So, no. No guilt. But, despite not having guilt or at least guilt I’m aware of, I continue to sleep poorly, have the tiniest of appetites (I may eat two meals a day if I’m lucky), it’s a strain to be in any social environment, and I’ve had zero desire to write anything more than a blog post. That’s part of mourning and I hope it eases in time. For now, I can live with consistently proving myself a silly gweilo. It amuses my husband and that right there is worth its price in gold.
Have any of you ever dealt with issues mourning? What helped you through?
Kristoffer Gair (who formerly wrote under the pseudonym Kage Alan) is the Detroit-based author of Honor Unbound, A Funny Thing Happened On The Way To My Sexual Orientation, Andy Stevenson Vs. The Lord Of The Loins, Gaylias: Operation Thunderspell, several short stories featured in anthologies (to be combined in a forthcoming book), the recently re-published novella Falling Awake, its sequel, Falling Awake II: Revenant and Falling Awake III: Requiem.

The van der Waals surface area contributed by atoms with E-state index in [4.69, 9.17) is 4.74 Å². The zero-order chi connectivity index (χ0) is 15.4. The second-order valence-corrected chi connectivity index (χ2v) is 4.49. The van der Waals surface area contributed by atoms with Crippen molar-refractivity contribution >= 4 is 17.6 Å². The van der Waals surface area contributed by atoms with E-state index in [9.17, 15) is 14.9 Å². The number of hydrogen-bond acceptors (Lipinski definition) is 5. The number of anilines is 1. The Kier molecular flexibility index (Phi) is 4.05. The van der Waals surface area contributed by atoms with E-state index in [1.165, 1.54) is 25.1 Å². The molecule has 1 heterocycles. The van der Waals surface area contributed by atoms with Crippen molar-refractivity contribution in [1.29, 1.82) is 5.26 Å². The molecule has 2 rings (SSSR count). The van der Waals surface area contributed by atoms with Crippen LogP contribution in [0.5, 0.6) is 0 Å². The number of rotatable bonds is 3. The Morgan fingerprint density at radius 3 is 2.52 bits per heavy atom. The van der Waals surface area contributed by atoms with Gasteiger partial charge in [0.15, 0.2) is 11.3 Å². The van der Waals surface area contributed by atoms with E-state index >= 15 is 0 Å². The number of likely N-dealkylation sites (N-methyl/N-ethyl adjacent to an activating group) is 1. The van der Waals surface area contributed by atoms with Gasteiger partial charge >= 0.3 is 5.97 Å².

13 Responses to “The Tao of Mourning”
Eddie Lam says:
November 30, 2015 at 8:30 am
When we all get older, more people will start leaving us. It’s sad, but it is life. Before you know it, it will be our turn. It does take time to heal, it does hurt time to time. Some day better and some day not. But all the people who passed will be remembered.
Perhaps a positive way to think is how to enjoy the moment that you have right now. Try to freeze the moment you have with your friends, with your love one. Instead of having the guilt after they pass, you can tell yourself at least you have a wonderful moment/memory with them.